Pam Buffington, Co-Director, Science and Math Programs, Education Development Center
Over the last few years, rural schools and communities have received increased visibility in the media and in the broader educational conversation, with depictions of rural places presented in many ways: idyllic due to their natural resources and beauty; characterized, and sometimes villainized, by perceived political leanings; highlighted for their pockets of extreme poverty; or on occasion recognized for their innovative place-based practices. In reality, rural schools and communities can be any or all of these things. Rural residents and their contexts are not monolithic and vary considerably within regions and across the U.S. (Kastelein, Allen, Keller & Mokros, 2018; Showalter, 2017). The schools can also vary considerably based on their location, their geographic and community assets, and their local economies. On average, however, rural schools receive less state funding while their costs can be higher due to busing and other expenses (Showalter et al., 2017); poverty rates in rural communities are climbing (Lavalley, 2018); many schools and communities have limited access to high speed internet; students have more limited access to advanced coursework and advanced technologies, especially in science, technology, engineering, and mathematics (STEM) domains; they have difficulties recruiting and retaining STEM teachers (Schwartzbeck, Redfield, Morris, & Hammer, 2003; Redfield, Morris, & Hammer, 2003, NCES, 2012; Player, 2015); and in many cases rural STEM teachers need additional training and support to best serve their students in these domains (Barley & Brigham, 2008; Dee & Goldhaber, 2017).
As important, however, is that rural communities have rich cultural histories and include people with deep connections to their natural surroundings. Many members of the community have extensive knowledge and understanding of STEM applications and practice, both formally and informally, that can be tapped into to enhance the opportunities for students in rural schools. Rural schools often have deeply dedicated teachers and fierce advocates in the community. Thus, equity-oriented STEM improvement efforts can be more powerful if they integrate approaches that acknowledge and respect the “local knowledge, the value of community diversity, and [encourage] collaboration between professionals and local communities, groups, and individuals” (Keefe, 2005). Further, involving rural community members, teachers and students in the design and testing of programs and materials, can enhance the efforts as they can make explicit connections to the physical, historical, and natural surroundings in which they live and work.
Rural students, teachers, and community members can be engaged through various forms of communication (i.e. instant message, e-mail and other web-interfaces, or video-conference as bandwidth allows) and face-to-face as needed. Pre-recorded videos can be used to present and/or share ideas and make connections among and between collaborating members. Existing people networks of rural teachers and school leaders across distances can be used to assist with idea generation, testing, and dissemination. Rural schools, often serving a central role for the community, can function as an activity and communication hub for STEM education initiatives. Evening and weekend events can provide great opportunities to build deeper connections with rural educators and leaders, students and community members.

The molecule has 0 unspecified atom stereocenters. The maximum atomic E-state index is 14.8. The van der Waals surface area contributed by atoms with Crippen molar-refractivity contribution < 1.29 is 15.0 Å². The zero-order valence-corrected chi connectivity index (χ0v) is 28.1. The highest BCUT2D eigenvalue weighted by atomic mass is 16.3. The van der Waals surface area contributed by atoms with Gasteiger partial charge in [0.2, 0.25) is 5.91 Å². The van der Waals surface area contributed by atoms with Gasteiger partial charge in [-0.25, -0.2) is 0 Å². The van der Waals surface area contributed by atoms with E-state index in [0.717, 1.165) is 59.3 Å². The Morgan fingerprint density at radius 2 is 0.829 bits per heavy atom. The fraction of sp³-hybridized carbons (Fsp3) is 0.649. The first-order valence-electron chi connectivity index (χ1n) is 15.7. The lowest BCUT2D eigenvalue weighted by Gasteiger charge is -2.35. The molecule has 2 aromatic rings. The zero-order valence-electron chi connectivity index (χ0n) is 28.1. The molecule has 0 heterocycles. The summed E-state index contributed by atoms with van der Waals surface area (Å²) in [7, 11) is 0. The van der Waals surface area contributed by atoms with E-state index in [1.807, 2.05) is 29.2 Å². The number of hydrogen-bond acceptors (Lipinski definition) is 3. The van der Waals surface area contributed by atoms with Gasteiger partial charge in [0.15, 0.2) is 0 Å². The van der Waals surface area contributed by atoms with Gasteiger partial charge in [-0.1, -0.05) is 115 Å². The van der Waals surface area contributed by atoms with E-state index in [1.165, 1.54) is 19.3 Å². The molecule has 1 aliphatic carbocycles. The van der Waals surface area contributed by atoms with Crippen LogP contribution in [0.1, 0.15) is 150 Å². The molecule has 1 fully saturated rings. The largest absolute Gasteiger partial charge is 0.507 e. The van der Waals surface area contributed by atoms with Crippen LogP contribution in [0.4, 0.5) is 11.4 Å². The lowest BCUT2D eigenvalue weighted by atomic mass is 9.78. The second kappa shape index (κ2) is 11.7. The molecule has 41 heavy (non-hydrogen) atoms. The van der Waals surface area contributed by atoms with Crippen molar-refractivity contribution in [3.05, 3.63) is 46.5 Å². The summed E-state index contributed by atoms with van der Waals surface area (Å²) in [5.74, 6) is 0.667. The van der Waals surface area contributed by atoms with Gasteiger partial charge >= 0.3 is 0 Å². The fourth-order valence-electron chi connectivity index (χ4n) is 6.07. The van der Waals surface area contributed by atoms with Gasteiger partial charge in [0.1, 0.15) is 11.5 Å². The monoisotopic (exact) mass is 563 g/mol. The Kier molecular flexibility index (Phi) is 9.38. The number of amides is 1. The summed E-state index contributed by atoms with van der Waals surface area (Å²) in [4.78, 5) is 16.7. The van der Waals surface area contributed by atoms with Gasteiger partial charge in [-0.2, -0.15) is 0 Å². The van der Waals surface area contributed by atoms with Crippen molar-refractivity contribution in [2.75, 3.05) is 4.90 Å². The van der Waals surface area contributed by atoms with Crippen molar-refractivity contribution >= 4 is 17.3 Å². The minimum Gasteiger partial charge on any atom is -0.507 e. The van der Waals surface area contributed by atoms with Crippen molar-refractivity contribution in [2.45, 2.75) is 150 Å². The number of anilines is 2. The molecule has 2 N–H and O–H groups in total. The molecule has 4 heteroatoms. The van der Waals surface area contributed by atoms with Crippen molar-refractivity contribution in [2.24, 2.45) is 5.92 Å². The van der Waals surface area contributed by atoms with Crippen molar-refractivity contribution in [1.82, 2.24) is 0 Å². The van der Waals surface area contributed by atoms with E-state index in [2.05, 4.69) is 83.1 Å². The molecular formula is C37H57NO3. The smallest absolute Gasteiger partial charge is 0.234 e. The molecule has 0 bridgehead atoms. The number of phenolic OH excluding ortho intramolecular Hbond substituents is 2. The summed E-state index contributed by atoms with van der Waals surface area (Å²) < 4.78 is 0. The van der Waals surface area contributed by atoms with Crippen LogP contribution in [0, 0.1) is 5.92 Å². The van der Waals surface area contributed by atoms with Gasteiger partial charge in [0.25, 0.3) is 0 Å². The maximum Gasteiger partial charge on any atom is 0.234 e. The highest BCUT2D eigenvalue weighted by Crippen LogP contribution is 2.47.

So, while rural educators and the communities in which they reside face unique challenges, they too provide distinctive opportunities and assets. Rural residents and educators bring knowledge, histories and connections that can strengthen STEM education initiatives. When the complexities of rural spaces are acknowledged and factored in, collaborative partnerships can help to bring external and internal assets together to meet the very real challenges and boost STEM learning and teaching in rural spaces.
Barley, Z. & Brigham, N. (2008). Preparing teachers to teach in rural schools. REL 2008-No. 045. Retrieved from https://ies.ed.gov/ncee/edlabs/regions/central/pdf/REL_2008045.pdf
Dee, T. S., & Goldhaber, D. (2017). Understanding and addressing teacher shortages in the United States.Washington, DC: Brookings Institute.
Kastelein, K., Allen, S., Keller, T.E., & Mokros, J. (2018). The 2018 Rural Informal STEM Conference: Final Report, Maine Mathematics and Science Alliance, https://www.mmsa.org/projects/RuralConference2018.
Keefe, S. E. (Ed.). (2005). Appalachian cultural competency: A guide for medical, mental health and social service professionals. Knoxville, TN, US: University of Tennessee Press.
Lavalley, M. (2018). Out of the loop: Rural schools are largely left out of research and policy discussions, exacerbating poverty, inequity, and isolation. Alexandria, VA: The Center for Public Education. Retrieved fromhttps://education.wsu.edu/documents/2018/12/center-public-education-rural-schools-report.pdf/
National Center for Education Statistics. 2011. “Table c.1.c Percentage distribution of public elementary, and secondary schools with a teaching vacancy in selected teaching fields, by school’s reported level of difficultyin filling the vacancy, teaching field, and locale:2011-12. “Washington DC: National Center for Education Statistics.
Player, D. (2015, March). The supply and demand for rural teachers. Boise, ID: Rural Opportunities Consortium of Idaho. Retrieved from http://www.rociidaho.org/wp-content/uploads/2015/03/ROCI_2015_RuralTeachers_FINAL.pdf
Showalter, D. (2017). Why rural matters 2015–16 (p. 164). Washington, DC: Rural School and Community Trust.
Schwartzbeck, T. D., Redfield, D., Morris, H., & Hammer, P. C. (2003). How are rural school districts meeting the teacher quality requirements of No Child Left Behind? Charleston, WV: Appalachia Educational Laboratory.